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Your professional background: the story of which you are the hero

You may be familiar with these particular books in which the writer allows you to choose how the journey continues for the main character. Professional life is also a book full of adventures in which you are the hero.

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Your background, a professional journey

Have you ever noticed that all the stories start with the same feature? They all have a trigger element, of a different kind depending on the books:

  • A traumatic event or an accident, as in the "Little Prince" by StExupéry: the airman's crash is the starting point of his friendship with the Little Prince
  • The questioning of a situation by unusual observations or the encounter with someone raising questions about oneself and one's surroundings: this is for example the case in Ray Bradbury's "Fahrenheit 451" in which the hero is questioned at the beginning about his happiness
  • The search for wealth or recognition, like D'Artagnan who left Gascony to pursue a career with the musketeers
  • The random encounter with a character that will have a direct impact on the hero's destiny and the meaning he will give to his actions: this is the case of Louis, in "La fonte des glaces" by Joel Baqué, who finds, at a flea market, a stuffed emperor penguin, leading him to embrace the ecological cause; or to cite a more famous book, the case of Harry Potter who will become aware of his role as a leader in the mission for the defense of the common good, because he survived Voldemort's death spell as a baby.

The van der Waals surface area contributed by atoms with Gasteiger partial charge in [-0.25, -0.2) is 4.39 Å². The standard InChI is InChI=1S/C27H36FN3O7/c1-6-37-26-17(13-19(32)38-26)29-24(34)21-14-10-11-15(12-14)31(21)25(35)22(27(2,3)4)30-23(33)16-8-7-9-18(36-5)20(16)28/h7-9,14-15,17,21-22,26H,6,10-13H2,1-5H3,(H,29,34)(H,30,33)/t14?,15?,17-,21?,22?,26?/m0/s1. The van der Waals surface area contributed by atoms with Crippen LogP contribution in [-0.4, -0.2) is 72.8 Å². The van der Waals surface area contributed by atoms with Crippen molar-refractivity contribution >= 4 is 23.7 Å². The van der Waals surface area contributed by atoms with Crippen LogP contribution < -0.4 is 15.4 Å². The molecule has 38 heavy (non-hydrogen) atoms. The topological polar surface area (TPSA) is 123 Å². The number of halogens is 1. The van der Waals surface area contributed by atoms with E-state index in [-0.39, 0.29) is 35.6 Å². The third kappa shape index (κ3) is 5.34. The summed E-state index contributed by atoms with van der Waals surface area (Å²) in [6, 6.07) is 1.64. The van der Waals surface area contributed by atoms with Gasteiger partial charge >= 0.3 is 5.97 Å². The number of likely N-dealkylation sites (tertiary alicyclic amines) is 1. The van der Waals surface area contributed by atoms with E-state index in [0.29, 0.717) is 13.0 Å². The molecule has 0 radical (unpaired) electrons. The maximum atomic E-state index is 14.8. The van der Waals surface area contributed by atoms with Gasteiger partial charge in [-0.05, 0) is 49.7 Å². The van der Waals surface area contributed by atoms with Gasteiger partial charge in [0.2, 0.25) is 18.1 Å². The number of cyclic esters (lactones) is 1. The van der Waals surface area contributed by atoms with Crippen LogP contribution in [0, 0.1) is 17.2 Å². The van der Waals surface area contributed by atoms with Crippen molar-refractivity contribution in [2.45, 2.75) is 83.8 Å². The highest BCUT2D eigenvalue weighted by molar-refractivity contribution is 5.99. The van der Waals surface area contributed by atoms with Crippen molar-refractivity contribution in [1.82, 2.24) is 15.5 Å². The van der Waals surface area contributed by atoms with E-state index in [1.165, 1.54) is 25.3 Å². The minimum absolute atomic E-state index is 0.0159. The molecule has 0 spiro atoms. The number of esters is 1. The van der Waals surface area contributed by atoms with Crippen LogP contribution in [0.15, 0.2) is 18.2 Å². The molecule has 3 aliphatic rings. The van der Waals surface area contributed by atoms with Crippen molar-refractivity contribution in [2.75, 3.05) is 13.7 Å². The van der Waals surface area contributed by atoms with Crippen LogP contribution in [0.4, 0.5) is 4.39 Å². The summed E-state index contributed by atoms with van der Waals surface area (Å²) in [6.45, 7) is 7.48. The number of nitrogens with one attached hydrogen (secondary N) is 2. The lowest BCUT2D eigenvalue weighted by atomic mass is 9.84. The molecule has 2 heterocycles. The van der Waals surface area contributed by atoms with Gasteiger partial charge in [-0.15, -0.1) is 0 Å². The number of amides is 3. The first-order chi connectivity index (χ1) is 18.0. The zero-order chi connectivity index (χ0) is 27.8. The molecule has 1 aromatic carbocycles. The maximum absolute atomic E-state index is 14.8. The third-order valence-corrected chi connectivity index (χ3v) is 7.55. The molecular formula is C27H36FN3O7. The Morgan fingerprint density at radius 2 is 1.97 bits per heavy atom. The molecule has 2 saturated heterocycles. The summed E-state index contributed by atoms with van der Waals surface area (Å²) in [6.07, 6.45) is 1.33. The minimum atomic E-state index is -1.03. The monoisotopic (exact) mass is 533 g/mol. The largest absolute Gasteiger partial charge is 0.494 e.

An adventure book is also a succession of positive and negative events, adventures, twists and turns, traps, rewards, dead time... The story is often that of several people facing together the challenges imposed on them by fate or their enemies. By chance, the right things may show up.

 

Your professional history will also be marked by different stages, different orientations: it will often be the result of a reflection that has also started after a trigger element such as meeting inspiring people, a not satisfying work-life-balance, a need for recognition or limited prospects for development, a loss of meaning in your activity or a health problem. Chance can also play a role: have you ever met people who have changed their paths after seizing opportunities they would not have thought of?

 

Being confronted with successes and failures, phases of enthusiasm and disappointments or moving from a benevolent to a toxic environment is not uncommon in a professional career. You may be going through them right now without too much effort: you know why you are here, you are aware of who you are, what your needs are and how you can meet them.

 

But perhaps you are going through a more difficult professional phase: your needs are more complicated to satisfy, frustrations are difficult to manage... Remember then the positive and satisfying moments of your career, rely on the marks of recognition from your colleagues and partners. Focus on the meaning of your activities.

 

If this phase is temporary, you should be able to find your balance again. On the other hand, if it persists, it means that your system, which has been working well until now, jammed. What could be this triggering element, this disturbing grain of sand that makes you want to go somewhere else? Are you ready to become the hero who sails away and do you know what for?